NOBLE SQUARE — Neighbors and former parishioners of St. Boniface Church — saved from demolition and slated to be re-purposed into condos— on Saturday toured the century-old structure on the northeast corner of Noble and Chestnut street at a celebratory block party.
"This was a great time, so emotional walking into that church again even without the pews, altar and stained glass windows," said Tina Witczak Martinez, a Portage Park resident who grew up in West Town and was baptized and married at the church at 1358 W. Chestnut St.
Martinez, who also graduated from the now-demolished St. Boniface High School in 1976, was in her late 20s when the church was closed by the Archdiocese of Chicago in June of 1990.
"So much of my family and friends resides within these walls. I hope to see it again in its new glory," Martinez said.
Fans of St. Boniface Church: Elaine Coorens, Catherine Garypie and Micheal VanDam. [Alisa Hauser/Vine]
Developer Michael Skoulsky's firm Stas Development bought the church last month under a tight deadline. Skoulsky, along with investor David Ruttenberg of Marc Realty Capital, said that they are considering seeking city landmark designation for the exterior of the building, with the help of Preservation Chicago, a nonprofit advocacy group that seeks to preserve historic buildings.
"I will need to add some windows, but will be conscious of the entire structure and design. Once I have conceptual designs, I will consult with the city," Skoulsky said.
Skoulsky's plans include rehabilitating the church into 15 residential dwellings, likely condos. The proposal also includes a new 24-unit residential building next door and a satellite campus for the Hyde Park-based Chicago Academy of Music.
Skoulsky said the goal is to begin rehabbing the church in late spring or early summer.
"In the meantime, I am stabilizing the property and maintaining it," he said.
Designed by architect Henry Schlacks, the 32,000-square-foot Romanesque-style church was completed in 1902. Over the past few years, squatters and trespassers have made the deteriorating building their home, marring walls and religious artifacts with graffiti.
Ward Miller, executive director of Preservation Chicago, said that the members of the group, which traces its beginnings to a conversation on the steps of St, Boniface in 1999, are "overjoyed" and hope that the St. Boniface project will be a success and model for dozens of other closed churches in the city.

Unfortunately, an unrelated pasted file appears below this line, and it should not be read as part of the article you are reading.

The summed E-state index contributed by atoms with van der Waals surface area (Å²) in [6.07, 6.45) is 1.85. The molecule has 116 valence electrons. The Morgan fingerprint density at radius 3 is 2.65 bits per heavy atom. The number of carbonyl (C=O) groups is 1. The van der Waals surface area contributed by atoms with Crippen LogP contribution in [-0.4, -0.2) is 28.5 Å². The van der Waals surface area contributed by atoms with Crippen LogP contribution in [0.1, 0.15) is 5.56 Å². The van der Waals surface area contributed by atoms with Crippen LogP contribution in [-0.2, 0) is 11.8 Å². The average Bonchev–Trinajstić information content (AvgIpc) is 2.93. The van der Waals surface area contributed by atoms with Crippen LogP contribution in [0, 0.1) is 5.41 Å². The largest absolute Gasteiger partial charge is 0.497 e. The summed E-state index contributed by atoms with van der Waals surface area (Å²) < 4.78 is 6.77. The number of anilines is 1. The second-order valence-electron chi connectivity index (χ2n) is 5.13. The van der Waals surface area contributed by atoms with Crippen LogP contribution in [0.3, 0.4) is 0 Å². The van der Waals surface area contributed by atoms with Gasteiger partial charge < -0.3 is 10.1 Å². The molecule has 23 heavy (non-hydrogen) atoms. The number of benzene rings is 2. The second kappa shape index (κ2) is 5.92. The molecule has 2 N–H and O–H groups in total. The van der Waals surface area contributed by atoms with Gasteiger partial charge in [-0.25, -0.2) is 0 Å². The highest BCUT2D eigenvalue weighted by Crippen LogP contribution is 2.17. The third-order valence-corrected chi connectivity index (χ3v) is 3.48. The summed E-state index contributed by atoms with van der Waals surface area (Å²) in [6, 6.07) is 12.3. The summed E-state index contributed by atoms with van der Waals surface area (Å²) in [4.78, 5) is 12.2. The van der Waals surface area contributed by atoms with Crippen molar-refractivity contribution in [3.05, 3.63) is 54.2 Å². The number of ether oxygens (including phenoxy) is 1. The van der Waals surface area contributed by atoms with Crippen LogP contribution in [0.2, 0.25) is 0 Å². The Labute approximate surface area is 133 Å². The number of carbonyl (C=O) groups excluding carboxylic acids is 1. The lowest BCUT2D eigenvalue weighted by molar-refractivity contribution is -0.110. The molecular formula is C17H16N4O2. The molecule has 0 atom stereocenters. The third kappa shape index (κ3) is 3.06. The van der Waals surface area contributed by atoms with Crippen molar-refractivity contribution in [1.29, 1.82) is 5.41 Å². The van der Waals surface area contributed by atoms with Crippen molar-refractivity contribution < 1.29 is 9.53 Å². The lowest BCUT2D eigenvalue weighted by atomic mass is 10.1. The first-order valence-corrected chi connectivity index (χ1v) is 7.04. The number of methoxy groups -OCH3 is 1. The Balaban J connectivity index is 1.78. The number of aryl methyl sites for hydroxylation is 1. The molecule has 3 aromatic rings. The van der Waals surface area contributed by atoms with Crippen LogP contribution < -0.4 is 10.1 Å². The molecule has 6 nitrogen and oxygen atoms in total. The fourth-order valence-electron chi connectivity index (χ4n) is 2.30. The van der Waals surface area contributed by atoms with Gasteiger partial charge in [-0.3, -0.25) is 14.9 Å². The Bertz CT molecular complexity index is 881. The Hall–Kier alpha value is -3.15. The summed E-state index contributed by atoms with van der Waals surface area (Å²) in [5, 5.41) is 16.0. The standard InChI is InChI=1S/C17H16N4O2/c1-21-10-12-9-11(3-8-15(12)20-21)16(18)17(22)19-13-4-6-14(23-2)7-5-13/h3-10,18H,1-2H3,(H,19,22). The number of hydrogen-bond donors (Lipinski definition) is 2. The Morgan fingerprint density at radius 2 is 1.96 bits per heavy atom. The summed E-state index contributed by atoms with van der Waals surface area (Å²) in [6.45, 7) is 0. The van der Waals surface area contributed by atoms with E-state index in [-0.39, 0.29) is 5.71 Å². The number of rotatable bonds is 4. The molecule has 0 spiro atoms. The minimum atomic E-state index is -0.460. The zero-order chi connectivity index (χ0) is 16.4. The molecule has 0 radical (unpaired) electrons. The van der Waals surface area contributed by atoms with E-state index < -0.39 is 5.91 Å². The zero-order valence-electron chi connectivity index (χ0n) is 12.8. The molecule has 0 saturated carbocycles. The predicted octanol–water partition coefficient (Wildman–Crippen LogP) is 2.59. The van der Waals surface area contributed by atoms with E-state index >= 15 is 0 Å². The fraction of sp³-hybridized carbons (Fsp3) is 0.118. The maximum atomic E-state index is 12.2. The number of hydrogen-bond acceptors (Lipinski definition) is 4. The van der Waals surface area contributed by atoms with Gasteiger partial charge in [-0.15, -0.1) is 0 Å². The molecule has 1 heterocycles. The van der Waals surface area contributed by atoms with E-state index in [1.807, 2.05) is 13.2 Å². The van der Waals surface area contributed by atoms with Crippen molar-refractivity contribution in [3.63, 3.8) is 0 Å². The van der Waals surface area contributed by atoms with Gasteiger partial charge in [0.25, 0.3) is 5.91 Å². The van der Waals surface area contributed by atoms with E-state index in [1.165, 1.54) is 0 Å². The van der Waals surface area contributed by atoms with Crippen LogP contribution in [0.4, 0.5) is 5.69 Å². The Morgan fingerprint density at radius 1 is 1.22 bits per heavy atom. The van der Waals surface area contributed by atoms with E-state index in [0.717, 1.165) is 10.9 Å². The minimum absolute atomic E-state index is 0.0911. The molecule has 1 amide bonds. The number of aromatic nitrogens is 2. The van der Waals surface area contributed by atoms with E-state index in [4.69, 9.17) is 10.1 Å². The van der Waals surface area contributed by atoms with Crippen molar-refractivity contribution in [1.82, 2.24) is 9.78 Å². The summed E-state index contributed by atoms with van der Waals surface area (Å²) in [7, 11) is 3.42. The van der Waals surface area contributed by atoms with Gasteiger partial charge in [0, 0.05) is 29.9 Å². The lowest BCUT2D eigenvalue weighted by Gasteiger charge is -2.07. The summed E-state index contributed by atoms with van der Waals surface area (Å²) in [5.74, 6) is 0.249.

Peter Gariepy, who lives two blocks from St. Boniface, said he is "grateful that the neighborhood will not lose the unique character that comes with St. Boniface overlooking Eckhart Park."
Gariepy added, "As the parent of infant, the presence of the Chicago Academy of Music will be a welcomed amenity for my daughter and other neighborhood children to be exposed to live music."
The free community block party was organized by Preservation Chicago, Chicago Academy of Music and Bob Zwolinski, an East Village resident who proposed to his girlfriend, Megan Dunworth, at the altar during the party. Watch the proposal here.
On the night before the event, Skoulsky, Kevin Stawiarski and Zwolinski cleaned graffiti off of the church's marble altar, a task that Skoulsky said was important given how much the church means to many of the former parishioners.
"So many people shared their memories, and their support for this project has been really touching," Skoulsky said.
Church altar before and after cleaning. [Michael Skoulsky]
Inside the sun-filled church during the block party. [Courtesy of Anne Poluchowicz]
The walls of St. Boniface's sanctuary [DNAinfo/Alisa Hauser]
The walls of the church are marred by graffiti and street art from years of trespassing. [DNAinfo/Alisa Hauser]
The church's altar. [DNAinfo/Alisa Hauser]
East Village's Bob Zwolinski raises a toast to the community's efforts to save St. Boniface Church. [DNAinfo/Alisa Hauser]
The church's exterior could eventually be Landmarked, according to Preservation Chicago. [DNAinfo/Alisa Hauser]
Noble Square resident Dan Stokes talks with Michael Skoulsky at the block party. [DNAinfo/Alisa Hauser]
Tina Witczak Martinez, seated in blue Cubs jacket, celebrated life milestones at St. Boniface [Provided]
Ward Miller, executive director of Preservation Chicago. [DNAinfo/Alisa Hauser]
The deteriorating yet still beautiful church. [DNAinfo/Alisa Hauser]
Sunset at St. Boniface. [Cheston Bogue]
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